This is a press release from the Alabama Marine Resources Division, showing that believable red snapper catch records gathered by that state amount to HALF what NOAA claims Alabama anglers landed. If you don’t know, the numbers NOAA uses consistently show that recreational anglers in the Gulf catch more than their assigned quota, and leads every year to a smaller quota and shorter fishing season.
October 19, 2015
Contact: Alabama Marine Resources, 251-861-2882
Alabama Red Snapper Reporting Again Shows Discrepancy with Federal Program
The final catch numbers for the 2015 Federal Marine Recreational Information Program (MRIP) again show a significant discrepancy with the numbers estimated by the State of Alabama Red Snapper Reporting Program. This is the second consecutive year that results from Alabama’s program and those of the federal MRIP program have been vastly different.
Chris Blankenship, Director of the Alabama Marine Resources Division, said the Alabama program, known as Snapper Check, estimated the red snapper catch for the 2015 season at 1,045,042 pounds.
NOAA Fisheries’ Federal MRIP estimated the red snapper landed in Alabama at 2,355,481 pounds.
The Alabama Snapper Check program is mandatory for anglers who return to an Alabama port. Marine Resources also uses cameras at the public boat ramps to count vessel launches to help validate its catch estimates.
For the first time, the private recreational anglers and the charter boats had separate seasons in 2015. The private recreational season was 10 days, June 1-10, while the charter season lasted 44 days, June 1-July 14.
The Gulf of Mexico Fishery Management Council is considering delegating some red snapper management authority to the states under Amendment 39 to the Gulf of Mexico Fisheries Management Council Red Snapper Management Plan. A public hearing is scheduled for the Riverview Plaza Hotel in Mobile at 6 p.m. Tuesday night, October 20. The Gulf Council will consider Amendment 39 (Regional Management of Red Snapper) at its next meeting, which is scheduled for January 25-29, 2016, at Perdido Beach Resort in Orange Beach.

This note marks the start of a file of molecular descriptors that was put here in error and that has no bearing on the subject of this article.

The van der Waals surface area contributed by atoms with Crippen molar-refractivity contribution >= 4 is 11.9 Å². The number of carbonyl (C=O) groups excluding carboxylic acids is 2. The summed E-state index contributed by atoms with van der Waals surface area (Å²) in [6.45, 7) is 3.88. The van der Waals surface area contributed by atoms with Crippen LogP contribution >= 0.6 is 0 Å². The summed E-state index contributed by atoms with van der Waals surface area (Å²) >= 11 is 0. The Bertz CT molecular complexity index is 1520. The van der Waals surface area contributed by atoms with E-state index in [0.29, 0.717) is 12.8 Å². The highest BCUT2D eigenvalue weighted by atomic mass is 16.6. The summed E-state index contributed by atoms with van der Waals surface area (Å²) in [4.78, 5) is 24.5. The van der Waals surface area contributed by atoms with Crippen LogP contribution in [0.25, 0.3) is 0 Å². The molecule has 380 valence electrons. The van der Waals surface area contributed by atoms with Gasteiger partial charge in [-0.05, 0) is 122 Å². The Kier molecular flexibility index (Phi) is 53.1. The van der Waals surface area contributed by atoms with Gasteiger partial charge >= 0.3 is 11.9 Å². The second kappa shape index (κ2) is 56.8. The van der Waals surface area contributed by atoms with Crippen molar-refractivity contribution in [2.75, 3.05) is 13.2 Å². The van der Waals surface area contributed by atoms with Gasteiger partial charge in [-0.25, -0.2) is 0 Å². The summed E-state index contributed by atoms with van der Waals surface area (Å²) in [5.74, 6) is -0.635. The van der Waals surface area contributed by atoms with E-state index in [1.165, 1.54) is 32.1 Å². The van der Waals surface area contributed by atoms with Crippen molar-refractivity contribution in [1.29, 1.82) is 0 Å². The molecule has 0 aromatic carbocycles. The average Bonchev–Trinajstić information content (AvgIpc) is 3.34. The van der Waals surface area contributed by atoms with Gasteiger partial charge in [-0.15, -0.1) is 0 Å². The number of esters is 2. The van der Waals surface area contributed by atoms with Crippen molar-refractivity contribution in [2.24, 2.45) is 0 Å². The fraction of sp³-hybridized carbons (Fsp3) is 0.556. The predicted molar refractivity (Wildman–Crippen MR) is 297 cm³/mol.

“The reason Amendment 39 is important is evident in our red snapper reporting numbers,” said Blankenship. “For the second year in a row, federal landing estimates are more than twice Alabama landing estimates. Federal management uses federal landings, which we feel unfairly shortens the red snapper season by at least half. The Alabama Marine Resources Division is better able to accurately account for the red snapper landed in-state and we are better suited to manage the red snapper fishery off our coast.”
“We hope Alabama anglers and concerned citizens will come to the public hearing. Alabama currently supports Regional Management because we feel like we can do a much better job managing the red snapper fishery than is currently being done by the federal government and get our anglers more days to fish.”
For more information on the Alabama Red Snapper Reporting Program and the results please visit: http://www.outdooralabama.com/red-snapper-data-and-mandatory-reporting-faqs.